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Pickle Me This

February 20, 2007


Now reading Decca: The Letters of Jessica Mitford. Though, indeed, it is ever-so-popular to dislike the Mifords (because, really, grumpy people must find it within themselves to hate anything the least bit fabulous lest the universe be disturbed), I’ve been a fan since I read The Mitford Girls in 2003. Though by no means are their stories comfortable, they’re undeniably storied stories and I love them for that reason. Anyway, Decca’s letters run long and of course with my appetite for fiction, I’ll only be able to read them in dribs and drabs by my bedside. Like treats to savour. In celebration I will reshare with you my favourite poem I ever wrote, Mitford-inspired or otherwise.

Extremism was so fashionable that first season

“Why must all my daughters fall for dictators?”
~ Lady Redesdale (Sydney Mitford)

Extremism was so fashionable
that first season.

At the races my daughter won herself a diplomat
and my husband and I my husband and I
concerned with crashing stocks had our veritable sigh
and we folded our hands and nodded then,
as he stood on a box and took up his pen
because she looked on so loving
I couldn’t help but be pleased,
in spite of his wife, in spite of their life
and his radical politics leaning far right.

There was the matter of war in Spain
which (she said) was just a prelude.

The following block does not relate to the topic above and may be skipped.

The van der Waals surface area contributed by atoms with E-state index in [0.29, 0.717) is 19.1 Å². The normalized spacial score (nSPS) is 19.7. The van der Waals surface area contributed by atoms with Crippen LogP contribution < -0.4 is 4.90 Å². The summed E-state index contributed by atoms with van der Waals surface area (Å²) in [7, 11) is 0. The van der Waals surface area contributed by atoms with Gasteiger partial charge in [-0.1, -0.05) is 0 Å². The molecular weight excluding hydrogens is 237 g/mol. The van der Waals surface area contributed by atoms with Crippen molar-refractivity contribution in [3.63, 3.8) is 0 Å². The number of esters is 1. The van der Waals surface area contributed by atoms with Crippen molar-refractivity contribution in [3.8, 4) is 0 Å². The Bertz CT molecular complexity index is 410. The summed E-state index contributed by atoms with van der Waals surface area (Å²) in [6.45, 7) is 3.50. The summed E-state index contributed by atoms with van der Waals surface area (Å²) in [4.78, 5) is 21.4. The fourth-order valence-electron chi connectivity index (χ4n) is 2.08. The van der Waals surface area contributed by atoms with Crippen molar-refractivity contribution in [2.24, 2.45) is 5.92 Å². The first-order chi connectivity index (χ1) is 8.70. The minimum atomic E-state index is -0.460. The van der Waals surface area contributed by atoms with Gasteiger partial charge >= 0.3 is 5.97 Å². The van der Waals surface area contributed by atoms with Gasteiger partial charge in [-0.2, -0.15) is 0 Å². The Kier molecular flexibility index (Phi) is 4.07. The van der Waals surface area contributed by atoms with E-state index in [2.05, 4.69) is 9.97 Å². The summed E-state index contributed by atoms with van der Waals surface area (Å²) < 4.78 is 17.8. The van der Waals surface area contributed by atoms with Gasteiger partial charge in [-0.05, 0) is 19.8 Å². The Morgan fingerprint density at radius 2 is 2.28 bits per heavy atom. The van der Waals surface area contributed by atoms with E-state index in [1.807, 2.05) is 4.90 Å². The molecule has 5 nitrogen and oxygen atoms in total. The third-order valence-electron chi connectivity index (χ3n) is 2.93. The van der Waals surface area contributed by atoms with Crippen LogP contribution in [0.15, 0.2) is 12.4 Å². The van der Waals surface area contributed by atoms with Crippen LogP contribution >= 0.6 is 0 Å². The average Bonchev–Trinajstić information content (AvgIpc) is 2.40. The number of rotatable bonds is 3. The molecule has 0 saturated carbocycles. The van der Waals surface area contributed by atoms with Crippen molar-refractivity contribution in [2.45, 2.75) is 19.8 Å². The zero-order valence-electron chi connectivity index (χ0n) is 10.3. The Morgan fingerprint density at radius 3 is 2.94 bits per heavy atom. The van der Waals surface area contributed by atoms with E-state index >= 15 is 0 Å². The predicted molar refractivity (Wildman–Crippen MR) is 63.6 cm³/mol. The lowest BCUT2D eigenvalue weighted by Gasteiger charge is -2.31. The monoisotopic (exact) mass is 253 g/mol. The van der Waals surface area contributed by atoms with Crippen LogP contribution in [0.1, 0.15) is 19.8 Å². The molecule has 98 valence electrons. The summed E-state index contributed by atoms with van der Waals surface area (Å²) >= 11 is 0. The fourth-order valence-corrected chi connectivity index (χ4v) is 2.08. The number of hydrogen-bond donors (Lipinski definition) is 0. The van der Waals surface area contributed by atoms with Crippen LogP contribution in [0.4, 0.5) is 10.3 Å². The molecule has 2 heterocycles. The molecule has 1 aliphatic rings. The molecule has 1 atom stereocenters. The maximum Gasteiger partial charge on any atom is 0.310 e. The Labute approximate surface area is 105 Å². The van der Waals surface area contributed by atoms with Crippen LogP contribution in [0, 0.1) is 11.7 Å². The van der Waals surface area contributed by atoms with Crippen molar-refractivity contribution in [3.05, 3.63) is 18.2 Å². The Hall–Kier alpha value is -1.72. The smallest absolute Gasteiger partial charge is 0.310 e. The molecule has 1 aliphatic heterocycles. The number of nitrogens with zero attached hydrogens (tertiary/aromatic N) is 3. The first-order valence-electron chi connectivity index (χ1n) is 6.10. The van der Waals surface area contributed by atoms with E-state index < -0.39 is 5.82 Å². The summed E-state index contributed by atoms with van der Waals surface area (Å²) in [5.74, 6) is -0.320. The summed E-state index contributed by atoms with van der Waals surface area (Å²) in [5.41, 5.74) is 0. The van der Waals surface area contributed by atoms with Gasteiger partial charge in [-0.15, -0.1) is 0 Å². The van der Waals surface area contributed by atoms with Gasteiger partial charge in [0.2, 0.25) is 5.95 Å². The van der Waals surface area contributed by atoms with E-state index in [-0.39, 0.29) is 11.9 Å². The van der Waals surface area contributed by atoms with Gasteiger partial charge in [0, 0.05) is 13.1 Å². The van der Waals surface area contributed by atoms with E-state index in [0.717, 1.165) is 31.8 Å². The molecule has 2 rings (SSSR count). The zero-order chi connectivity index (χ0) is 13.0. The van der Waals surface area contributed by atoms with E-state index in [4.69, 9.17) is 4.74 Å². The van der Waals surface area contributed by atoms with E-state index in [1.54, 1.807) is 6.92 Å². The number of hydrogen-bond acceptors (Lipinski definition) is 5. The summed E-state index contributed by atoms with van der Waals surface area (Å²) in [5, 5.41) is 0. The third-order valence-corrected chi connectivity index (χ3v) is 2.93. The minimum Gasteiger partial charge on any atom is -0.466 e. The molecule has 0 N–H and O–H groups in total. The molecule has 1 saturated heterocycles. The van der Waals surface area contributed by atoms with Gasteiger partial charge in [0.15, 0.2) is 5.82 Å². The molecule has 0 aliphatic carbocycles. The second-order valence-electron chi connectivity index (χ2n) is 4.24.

This was the littlest daughter, always contrary,
“I will run away, you’ll all be sorry.”
When she finally fled, it was to throes of war
and she didn’t bring a stitch to wear,
to fight for the reds or marry for love
just to be where the action was happening.
She had to deny her former life
to prove her worth as working-class wife,
they came back to fight for the cause from their home
on the slummier side of South London.

The man of the year was a small man
seeking room to grow.

My middle daughter found him on her travels
my sullen, silly girl, by his words became so serious
when she sang them in her own voice
we consented, it was her choice
but he was such a charming gentleman
when he had us all to tea.
(But this is when the trouble starts, as you will see)

Solidarity was demanded on the homefront
but for us, this was impossible.

My golden older daughter and her lover- now her husband-
the coincidence of their ideological proximity
translated to sympathy for the enemy
and this daughter of mine, fond of long days and wine,
spent war years charming the Holloway Prison for Women.

The littlest one fled to America, still wedded to her cause,
kept her affiliations testifiable, and sincerity undeniable-
she had rallies and babies and books to write and
for seventeen years she refused to cross the line,
she fought the fascist front known as The Family

My husband and I- my husband and,
as his opinion of the Germans was established years before
when he’d lost a lung fighting in the First World War
and he could not abide by the company
of the leader with whom I’d had the pleasure of tea.

Especially not while the world was coming apart
at its bursting Versaillesian seams.

And my silly daughter could not abide by bursting seams
to choose between England and the man of her dreams
on September first, nineteen thirty-nine
she put a gun to her temple in an attempt to stop time.

My outspoken daughters had been drawn to men
who could outspeak them.

They dared to defy us with dictators- an original act of rebellion-
typical; no middle men, they loved instead
their moustaches and regalia their marching men with unbending knees
Prussian fortitude, Yugoslavian ingenuity
and all those ideals that had the trains run on time.
I could not raise a shallow woman; my daughters
my twentieth-century casualties, there was a time
behind every powerful man was a good woman
and I had birthed nearly all of them.

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